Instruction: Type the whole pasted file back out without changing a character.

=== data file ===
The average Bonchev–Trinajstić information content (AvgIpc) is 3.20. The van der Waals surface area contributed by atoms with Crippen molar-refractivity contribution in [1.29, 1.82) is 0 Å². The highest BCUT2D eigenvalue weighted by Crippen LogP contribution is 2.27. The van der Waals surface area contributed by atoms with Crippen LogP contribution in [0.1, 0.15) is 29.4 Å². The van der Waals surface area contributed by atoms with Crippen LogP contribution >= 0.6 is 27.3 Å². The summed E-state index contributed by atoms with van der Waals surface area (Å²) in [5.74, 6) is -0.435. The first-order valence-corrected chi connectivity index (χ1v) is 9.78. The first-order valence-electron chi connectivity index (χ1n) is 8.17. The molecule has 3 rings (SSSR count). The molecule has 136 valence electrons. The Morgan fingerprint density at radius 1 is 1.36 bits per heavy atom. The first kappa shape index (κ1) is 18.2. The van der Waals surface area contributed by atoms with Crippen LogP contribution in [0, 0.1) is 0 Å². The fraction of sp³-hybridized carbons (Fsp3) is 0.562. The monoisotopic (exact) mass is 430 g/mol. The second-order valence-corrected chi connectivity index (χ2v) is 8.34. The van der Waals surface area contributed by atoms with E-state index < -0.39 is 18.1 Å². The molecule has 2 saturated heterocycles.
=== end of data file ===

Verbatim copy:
The average Bonchev–Trinajstić information content (AvgIpc) is 3.20. The van der Waals surface area contributed by atoms with Crippen molar-refractivity contribution in [1.29, 1.82) is 0 Å². The highest BCUT2D eigenvalue weighted by Crippen LogP contribution is 2.27. The van der Waals surface area contributed by atoms with Crippen LogP contribution in [0.1, 0.15) is 29.4 Å². The van der Waals surface area contributed by atoms with Crippen LogP contribution >= 0.6 is 27.3 Å². The summed E-state index contributed by atoms with van der Waals surface area (Å²) in [5.74, 6) is -0.435. The first-order valence-corrected chi connectivity index (χ1v) is 9.78. The first-order valence-electron chi connectivity index (χ1n) is 8.17. The molecule has 3 rings (SSSR count). The molecule has 136 valence electrons. The Morgan fingerprint density at radius 1 is 1.36 bits per heavy atom. The first kappa shape index (κ1) is 18.2. The van der Waals surface area contributed by atoms with Crippen LogP contribution in [0, 0.1) is 0 Å². The fraction of sp³-hybridized carbons (Fsp3) is 0.562. The monoisotopic (exact) mass is 430 g/mol. The second-order valence-corrected chi connectivity index (χ2v) is 8.34. The van der Waals surface area contributed by atoms with E-state index < -0.39 is 18.1 Å². The molecule has 2 saturated heterocycles.